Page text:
July 18, 2018

SEC Raises Disclosure Exemption Threshold on Certain Compensatory Benefit Plans

Steven Lofchie Commentary by Steven Lofchie

The SEC adopted an amendment that will raise the disclosure threshold for non-reporting companies that offer securities to employees and other service providers through compensatory benefit plans. The amendment will become effective on the date of its publication in the Federal Register.

The SEC is raising the threshold in accordance with the Economic Growth, Regulatory Relief and Consumer Protection Act. Under Rule 701, certain issuers offering compensatory benefit plans are currently exempt from providing risk-factor disclosures and financial statements to investors, provided the aggregate sales price or amount of securities sold during any 12-month period does not exceed $5 million. The cap now will be increased to $10 million.

The SEC also issued a Concept Release seeking comments on possible ways to "modernize compensatory securities offerings and sales." The Concept Release specifically seeks comments on further adjustments to Rule 701, as well as Form S-8, which is the registration statement that companies use for compensatory offerings.

As explained in a Fact Sheet, the SEC is particularly interested in:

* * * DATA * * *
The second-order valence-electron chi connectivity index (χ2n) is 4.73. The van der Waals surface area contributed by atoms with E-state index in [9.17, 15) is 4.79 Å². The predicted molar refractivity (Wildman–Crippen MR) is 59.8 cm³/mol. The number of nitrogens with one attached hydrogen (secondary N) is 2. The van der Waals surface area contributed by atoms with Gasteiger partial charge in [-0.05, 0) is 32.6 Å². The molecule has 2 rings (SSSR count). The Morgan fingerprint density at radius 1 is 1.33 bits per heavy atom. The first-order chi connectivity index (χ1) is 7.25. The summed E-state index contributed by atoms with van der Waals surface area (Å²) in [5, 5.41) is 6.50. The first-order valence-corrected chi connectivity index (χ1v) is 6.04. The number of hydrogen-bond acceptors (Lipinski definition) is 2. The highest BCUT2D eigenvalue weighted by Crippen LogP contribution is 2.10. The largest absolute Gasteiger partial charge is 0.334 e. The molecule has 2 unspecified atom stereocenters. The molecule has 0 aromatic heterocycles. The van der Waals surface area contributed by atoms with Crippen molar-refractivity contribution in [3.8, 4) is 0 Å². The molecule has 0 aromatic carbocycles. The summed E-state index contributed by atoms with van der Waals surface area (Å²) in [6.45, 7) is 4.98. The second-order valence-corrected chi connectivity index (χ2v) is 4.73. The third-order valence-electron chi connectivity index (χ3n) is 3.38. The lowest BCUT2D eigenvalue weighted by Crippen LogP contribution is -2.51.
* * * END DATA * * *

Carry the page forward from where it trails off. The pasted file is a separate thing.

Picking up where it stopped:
• how "gig economy" employment arrangements may inform the consideration of expanding eligibility for disclosure exemptions;
  • possible revisions to the timing and manner of delivery requirements under Rule 701(e); and
  • additional streamlining of Form S-8.

Comments on the Concept Release must be submitted within 60 days of publication in the Federal Register.


It is not unusual for the Democratic Commissioners to vote in dissent of SEC rule proposals and adoptions; in fact, they have done so routinely. However, in virtually all, or perhaps all, cases, the dissents have always been because the Democratic Commissioners favored the adoption of stronger rules (as in the case of Regulation Best Interest) or opposed the liberalization of existing rules (as in the case of  ).

What is seemingly odd about these dissents is that the two Democratic Commissioners dissent from a proposal that would have a liberalizing effect because they argue that it is not broad enough; that the exemption is limited to certain types of gig workers and it should include all gig workers.  What makes the dissents even odder is that each of Representative Maxine Waters, Chair of the House Financial Services Committee, and Senator Sherrod Brown, who sits on the Senate Banking Committee, sent comment letters to the SEC strongly opposing the SEC proposal.